And according to NYC Pilates Instructor Annette Herwander, our posture and weak abdominal muscles can contribute to this problem. “Sciatica is often caused by a tight Piriformis muscle (located under the Gluteus Maximus). It is not always from the lower back but both are probable. Weak and tight gluteal muscles and weak abdominal muscles are often the cause. Underlying this is dysfunctional hip mechanics. With the hips not moving correctly, the lower back will over mobilize.” So, according to her, our back will overcompensate for the lack of support in our muscles, which in turn creates more strain upon our muscles and nerves. So, how can we correct this pain and does it last forever?  “Depending on the severity of the pain,” she says, your doctor will prescribe physical therapy. Most often the best way to manage it is to stretch and strengthen the Piriformis muscle, the abdominals and the back.” So, the idea is to strengthen the muscles that surround the sciatic nerve, which includes the abdominals, the gluteal muscles as well as the lower back. Here are some exercises to consider, found at The website suggests exercise and conditioning instead of bed rest because inactivity will continue to weaken the supporting structures around the nerves that run along your spine and back. The site also notes that good form is important when utilizing strengthening poses, otherwise symptoms can become aggravated and worsen. The guidance of a physical therapist is best, so they can appropriately assess and address the pain that you are experiencing.Developing Core Muscle Strength:This means your abdominals which is also called the core. Strengthening the abdominal muscles also provides proper support for your lower back.Gentle StretchingHamstring stretches are an excellent way to release the tight muscles that run along the back of your thigh. This in turn will relieve the pressure on the lower back.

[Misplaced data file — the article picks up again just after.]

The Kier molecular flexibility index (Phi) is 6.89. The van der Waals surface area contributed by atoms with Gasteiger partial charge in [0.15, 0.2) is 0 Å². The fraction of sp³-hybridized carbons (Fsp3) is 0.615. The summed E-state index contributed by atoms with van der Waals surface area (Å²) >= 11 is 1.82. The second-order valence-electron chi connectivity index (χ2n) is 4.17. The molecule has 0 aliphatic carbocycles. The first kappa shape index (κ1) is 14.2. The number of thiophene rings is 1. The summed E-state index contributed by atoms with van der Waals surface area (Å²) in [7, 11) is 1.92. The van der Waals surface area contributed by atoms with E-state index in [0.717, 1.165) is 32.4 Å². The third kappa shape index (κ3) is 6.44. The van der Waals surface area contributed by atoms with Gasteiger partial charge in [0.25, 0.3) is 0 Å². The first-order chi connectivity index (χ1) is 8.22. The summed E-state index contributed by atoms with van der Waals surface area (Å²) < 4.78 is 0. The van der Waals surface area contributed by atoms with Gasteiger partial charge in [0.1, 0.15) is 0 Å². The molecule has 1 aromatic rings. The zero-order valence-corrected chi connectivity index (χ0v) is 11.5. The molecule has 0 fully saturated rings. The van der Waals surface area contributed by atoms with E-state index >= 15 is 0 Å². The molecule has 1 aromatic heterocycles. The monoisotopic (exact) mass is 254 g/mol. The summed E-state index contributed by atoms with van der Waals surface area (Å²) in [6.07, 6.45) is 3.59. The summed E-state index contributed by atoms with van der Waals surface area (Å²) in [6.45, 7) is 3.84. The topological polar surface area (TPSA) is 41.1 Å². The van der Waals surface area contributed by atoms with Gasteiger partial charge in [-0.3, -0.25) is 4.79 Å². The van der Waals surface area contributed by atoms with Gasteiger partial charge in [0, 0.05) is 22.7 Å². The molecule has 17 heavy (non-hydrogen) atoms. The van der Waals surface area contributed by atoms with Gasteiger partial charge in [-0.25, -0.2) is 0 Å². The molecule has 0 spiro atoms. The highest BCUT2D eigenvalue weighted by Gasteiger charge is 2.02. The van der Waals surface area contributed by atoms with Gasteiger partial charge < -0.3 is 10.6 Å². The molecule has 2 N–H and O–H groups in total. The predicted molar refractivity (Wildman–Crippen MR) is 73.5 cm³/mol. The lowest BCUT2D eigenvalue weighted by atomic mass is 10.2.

Another method to consider is Lower Back Stretches in Yoga Practice: The Cobra is a back extension with your legs flat against the ground, your arms straight down to the ground and your head up which enables a deep stretch for your back. The Cat Pose is a tabletop position which places you on your hands and knees while tucking the pelvis in and then out with deep breaths. Yoga practice will gently stretch the lower back muscle area and keep the area limber. Also, your mother was right! Good posture not only makes you look good, but it’s healthy for your back. Tuck in that pelvis and pull your shoulders back.Your sciatic muscle will thank you. The aim of these exercises is to keep the abdominal, lower back and thigh area strong & supported which in turn will keep the symptoms of painful Sciatica at bay.